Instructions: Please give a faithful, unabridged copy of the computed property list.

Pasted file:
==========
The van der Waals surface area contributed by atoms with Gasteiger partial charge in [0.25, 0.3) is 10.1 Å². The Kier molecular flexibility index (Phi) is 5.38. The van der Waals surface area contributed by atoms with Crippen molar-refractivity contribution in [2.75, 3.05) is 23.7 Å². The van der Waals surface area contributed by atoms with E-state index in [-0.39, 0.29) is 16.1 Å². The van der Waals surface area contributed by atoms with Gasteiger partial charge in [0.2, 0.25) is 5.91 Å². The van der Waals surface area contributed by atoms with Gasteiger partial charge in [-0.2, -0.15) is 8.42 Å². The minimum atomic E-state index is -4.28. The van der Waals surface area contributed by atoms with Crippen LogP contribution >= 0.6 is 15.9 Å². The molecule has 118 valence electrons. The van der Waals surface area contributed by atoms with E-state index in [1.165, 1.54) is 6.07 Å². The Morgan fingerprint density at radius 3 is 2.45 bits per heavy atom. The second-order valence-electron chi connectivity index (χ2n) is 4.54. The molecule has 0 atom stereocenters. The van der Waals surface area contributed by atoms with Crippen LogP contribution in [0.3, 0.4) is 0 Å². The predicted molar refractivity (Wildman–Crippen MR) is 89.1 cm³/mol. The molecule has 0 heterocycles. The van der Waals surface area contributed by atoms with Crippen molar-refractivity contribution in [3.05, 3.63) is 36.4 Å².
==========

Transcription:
The van der Waals surface area contributed by atoms with Gasteiger partial charge in [0.25, 0.3) is 10.1 Å². The Kier molecular flexibility index (Phi) is 5.38. The van der Waals surface area contributed by atoms with Crippen molar-refractivity contribution in [2.75, 3.05) is 23.7 Å². The van der Waals surface area contributed by atoms with E-state index in [-0.39, 0.29) is 16.1 Å². The van der Waals surface area contributed by atoms with Gasteiger partial charge in [0.2, 0.25) is 5.91 Å². The van der Waals surface area contributed by atoms with Gasteiger partial charge in [-0.2, -0.15) is 8.42 Å². The minimum atomic E-state index is -4.28. The van der Waals surface area contributed by atoms with Crippen LogP contribution >= 0.6 is 15.9 Å². The molecule has 118 valence electrons. The van der Waals surface area contributed by atoms with E-state index in [1.165, 1.54) is 6.07 Å². The Morgan fingerprint density at radius 3 is 2.45 bits per heavy atom. The second-order valence-electron chi connectivity index (χ2n) is 4.54. The molecule has 0 atom stereocenters. The van der Waals surface area contributed by atoms with Crippen LogP contribution in [0.3, 0.4) is 0 Å². The predicted molar refractivity (Wildman–Crippen MR) is 89.1 cm³/mol. The molecule has 0 heterocycles. The van der Waals surface area contributed by atoms with Crippen molar-refractivity contribution in [3.05, 3.63) is 36.4 Å².